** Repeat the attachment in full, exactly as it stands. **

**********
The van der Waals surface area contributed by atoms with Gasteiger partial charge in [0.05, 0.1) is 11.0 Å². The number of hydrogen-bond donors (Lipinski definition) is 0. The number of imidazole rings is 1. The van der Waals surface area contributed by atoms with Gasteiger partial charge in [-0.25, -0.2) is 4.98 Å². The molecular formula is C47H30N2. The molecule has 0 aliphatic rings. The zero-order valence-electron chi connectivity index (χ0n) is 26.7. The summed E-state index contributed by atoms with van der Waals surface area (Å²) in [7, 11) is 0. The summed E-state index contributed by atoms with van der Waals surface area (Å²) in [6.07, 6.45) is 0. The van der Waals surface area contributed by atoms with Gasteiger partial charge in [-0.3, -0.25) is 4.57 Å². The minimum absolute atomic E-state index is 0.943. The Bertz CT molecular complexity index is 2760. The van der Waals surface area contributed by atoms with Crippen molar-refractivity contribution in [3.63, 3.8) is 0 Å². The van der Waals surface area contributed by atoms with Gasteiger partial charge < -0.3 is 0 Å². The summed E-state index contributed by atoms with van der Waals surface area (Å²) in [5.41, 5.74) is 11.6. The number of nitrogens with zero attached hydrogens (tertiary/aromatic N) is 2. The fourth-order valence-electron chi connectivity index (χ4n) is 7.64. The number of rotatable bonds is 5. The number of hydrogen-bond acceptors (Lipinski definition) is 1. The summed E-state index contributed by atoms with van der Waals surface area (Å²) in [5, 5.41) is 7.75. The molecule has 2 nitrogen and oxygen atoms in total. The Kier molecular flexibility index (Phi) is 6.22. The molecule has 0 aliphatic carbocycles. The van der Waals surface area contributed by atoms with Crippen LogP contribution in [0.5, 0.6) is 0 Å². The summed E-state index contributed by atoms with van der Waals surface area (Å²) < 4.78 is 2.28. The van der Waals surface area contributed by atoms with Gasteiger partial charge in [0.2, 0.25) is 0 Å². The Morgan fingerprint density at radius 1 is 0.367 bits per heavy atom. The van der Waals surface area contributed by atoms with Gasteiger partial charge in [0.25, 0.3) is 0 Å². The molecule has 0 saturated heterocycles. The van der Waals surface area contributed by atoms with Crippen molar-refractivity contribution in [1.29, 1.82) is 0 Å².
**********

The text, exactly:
The van der Waals surface area contributed by atoms with Gasteiger partial charge in [0.05, 0.1) is 11.0 Å². The number of hydrogen-bond donors (Lipinski definition) is 0. The number of imidazole rings is 1. The van der Waals surface area contributed by atoms with Gasteiger partial charge in [-0.25, -0.2) is 4.98 Å². The molecular formula is C47H30N2. The molecule has 0 aliphatic rings. The zero-order valence-electron chi connectivity index (χ0n) is 26.7. The summed E-state index contributed by atoms with van der Waals surface area (Å²) in [7, 11) is 0. The summed E-state index contributed by atoms with van der Waals surface area (Å²) in [6.07, 6.45) is 0. The van der Waals surface area contributed by atoms with Gasteiger partial charge in [-0.3, -0.25) is 4.57 Å². The minimum absolute atomic E-state index is 0.943. The Bertz CT molecular complexity index is 2760. The van der Waals surface area contributed by atoms with Crippen molar-refractivity contribution in [3.63, 3.8) is 0 Å². The van der Waals surface area contributed by atoms with Gasteiger partial charge < -0.3 is 0 Å². The summed E-state index contributed by atoms with van der Waals surface area (Å²) in [5.41, 5.74) is 11.6. The number of nitrogens with zero attached hydrogens (tertiary/aromatic N) is 2. The fourth-order valence-electron chi connectivity index (χ4n) is 7.64. The number of rotatable bonds is 5. The number of hydrogen-bond acceptors (Lipinski definition) is 1. The summed E-state index contributed by atoms with van der Waals surface area (Å²) in [5, 5.41) is 7.75. The molecule has 2 nitrogen and oxygen atoms in total. The Kier molecular flexibility index (Phi) is 6.22. The molecule has 0 aliphatic carbocycles. The van der Waals surface area contributed by atoms with Crippen LogP contribution in [0.5, 0.6) is 0 Å². The summed E-state index contributed by atoms with van der Waals surface area (Å²) < 4.78 is 2.28. The van der Waals surface area contributed by atoms with Gasteiger partial charge in [0.2, 0.25) is 0 Å². The Morgan fingerprint density at radius 1 is 0.367 bits per heavy atom. The van der Waals surface area contributed by atoms with Gasteiger partial charge in [0.25, 0.3) is 0 Å². The molecule has 0 saturated heterocycles. The van der Waals surface area contributed by atoms with Crippen molar-refractivity contribution in [1.29, 1.82) is 0 Å².